lieve in three Gods; but I met with nothing of the kind in Scripture. I heard prayers and forms of benediction worded in a way altogether different from the prayers and benedictions found in the Bible. The Scriptures allowed me to think of God, in the first place, as one, as I myself was one. They did not tell me He was three in the same way as I was three; but they left the doctrine of the Trinity in such a state or shape that I found no more difficulty in receiving it, than I found in receiving the fact of a Trinity in myself. I left accordingly the hard repulsive representations of the theologians to their fate, and accepted and contented myself with the living, rational and practical representations of Scripture in their stead.

The work of Christ was generally represented by theologians as exerting its influence directly on God. His death was generally spoken of as a satisfaction to divine justice, or as an expedient for harmonizing the divine attributes, or maintaining the principles of the divine government. God was represented as being placed in a difficulty,—as being unable to gratify His love in forgiving men on their repenting and turning to Him, without violating His justice and His truth, and putting in peril the principles of His government. There were several other theological theories of the design or object of the death of Christ. All these theories may be true in a certain sense. They may, perhaps, be so explained as to make them harmonize with the teachings of Scripture. But I found none of them in the Bible. I found multitudes of passages which represented the death and sufferings of Christ as intended to influence men, but not one that taught any of the theological theories,-hardly one that even seemed to do so. Here again I took the Scripture representations, and allowed the theological ones to slide.


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There was a hymn which said of Christ, 'Our debt He has paid, and our work He has done.' I could find nothing in Scripture about the Saviour paying our debt, or doing our work. I could find passages which taught that our debts or sins might be forgiven, on our return to God. So far were the Scriptures from teaching that Christ had done our work, that they represented Him as coming into the world to fit us to do it ourselves,-as redeeming us and creating us anew that we might be zealous of good works.

I could find nothing in Scripture to countenance the common notion about the efficacy of the death-bed repentances of old, wilful, hardened sinners. The Bible left on my mind the impression that 'whatsoever a man soweth, that shall he also reap.

Some preachers and writers spoke as if God the Father was sterner, less tender and loving, than the Son. But as we have seen, the Bible taught that Jesus was God's image, His likeness, the incarnation and revelation of God,-God manifest in the flesh.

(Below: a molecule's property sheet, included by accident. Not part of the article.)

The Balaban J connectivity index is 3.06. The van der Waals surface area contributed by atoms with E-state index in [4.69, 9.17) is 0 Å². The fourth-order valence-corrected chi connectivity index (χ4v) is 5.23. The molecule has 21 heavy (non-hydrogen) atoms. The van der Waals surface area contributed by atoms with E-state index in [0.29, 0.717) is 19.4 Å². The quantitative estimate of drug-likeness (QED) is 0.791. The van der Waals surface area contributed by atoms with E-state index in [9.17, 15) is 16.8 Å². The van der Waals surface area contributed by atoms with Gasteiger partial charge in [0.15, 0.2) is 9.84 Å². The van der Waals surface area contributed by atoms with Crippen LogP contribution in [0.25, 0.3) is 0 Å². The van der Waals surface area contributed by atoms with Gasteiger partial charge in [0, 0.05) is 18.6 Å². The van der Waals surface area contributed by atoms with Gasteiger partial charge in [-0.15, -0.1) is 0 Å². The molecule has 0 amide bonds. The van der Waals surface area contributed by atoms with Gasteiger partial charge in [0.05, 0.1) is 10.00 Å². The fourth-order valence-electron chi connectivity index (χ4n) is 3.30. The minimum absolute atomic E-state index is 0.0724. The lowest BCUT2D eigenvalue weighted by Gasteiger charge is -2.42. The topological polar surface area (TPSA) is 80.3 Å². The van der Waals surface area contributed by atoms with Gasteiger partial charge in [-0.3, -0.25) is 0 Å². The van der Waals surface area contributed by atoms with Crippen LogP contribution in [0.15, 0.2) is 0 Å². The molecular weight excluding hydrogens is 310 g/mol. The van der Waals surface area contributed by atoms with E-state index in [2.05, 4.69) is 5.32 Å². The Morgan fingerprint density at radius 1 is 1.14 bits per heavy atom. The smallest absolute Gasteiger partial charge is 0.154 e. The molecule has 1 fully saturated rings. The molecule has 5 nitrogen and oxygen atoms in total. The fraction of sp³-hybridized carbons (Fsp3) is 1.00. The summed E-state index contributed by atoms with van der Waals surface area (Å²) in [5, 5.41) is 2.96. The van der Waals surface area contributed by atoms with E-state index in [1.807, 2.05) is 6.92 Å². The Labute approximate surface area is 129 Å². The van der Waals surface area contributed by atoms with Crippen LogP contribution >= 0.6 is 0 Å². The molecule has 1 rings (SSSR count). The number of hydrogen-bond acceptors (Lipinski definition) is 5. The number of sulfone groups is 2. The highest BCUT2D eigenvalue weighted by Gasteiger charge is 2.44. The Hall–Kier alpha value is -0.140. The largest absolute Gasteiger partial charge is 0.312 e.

I read in books, and heard it said in sermons, that God did not answer men's prayers, or grant them any blessing, or receive them at last to heaven, on account of anything good in themselves, or of anything good they did. Yet on looking through the Scriptures I found such passages as these: Beloved, if our heart condemn us not, then have we confidence toward God. And whatsoever we ask, we receive of Him, because we keep His commandments, and do those things that are pleasing in His sight.' In the parable of the talents I found God represented as saying, 'Well done, thou good and faithful servant, because thou hast been faithful in a very little, have thou authority over ten cities.' And in the Prophet I read, 'Again, when the wicked man turneth away from his wickedness that he hath committed, and doeth that which is lawful and right, he shall save his soul alive. Because he considereth and turneth away from all his transgressions that he hath committed, he shall surely live, he shall not die.' I found the whole Bible going on the same principle. God loves what is good for its own sake. It would be strange if He did not. And how any one can think He is honoring God by teaching the contrary we cannot understand.





How easy

it is for men to mix up their own fancies, or the vain conceits of others, with divine truth,—or rather, how hard it is to avoid doing so, we may see by the case of John Wesley. Wesley was one of the most devout, and conscientious, and, on the whole, one of the most rational, Scriptural, practical and common-sense men the Christian Church ever had. Compared with theologians generally,. he was worthy of the highest praise. He had the greatest reverence for the Scriptures. He early in life declared it to be his determination to be a man of one Book, and that one book the BIBLE; and he acted in accordance with this determination to the best of his knowledge and ability, The Bible was his sole authority. Its testimony decided all questions, settled all controversies. Yet such was the influence of prevailing custom in the theological world, operating on his mind unconsciously from his earliest days, that he unintentionally acted inconsistently with this good resolution in cases without number. Shakespeare makes one of his characters say, "If to do, were as easy as to know what is fittest to be done, beggars would ride on horses, and poor men's cottages would be princes' palaces. I could more easily tell twenty men what it was best to do, than be one of the twenty to carry out my own instructions." And we need no better proof or illustration of the truth of this wise saying, than the case of the good and great John Wesley.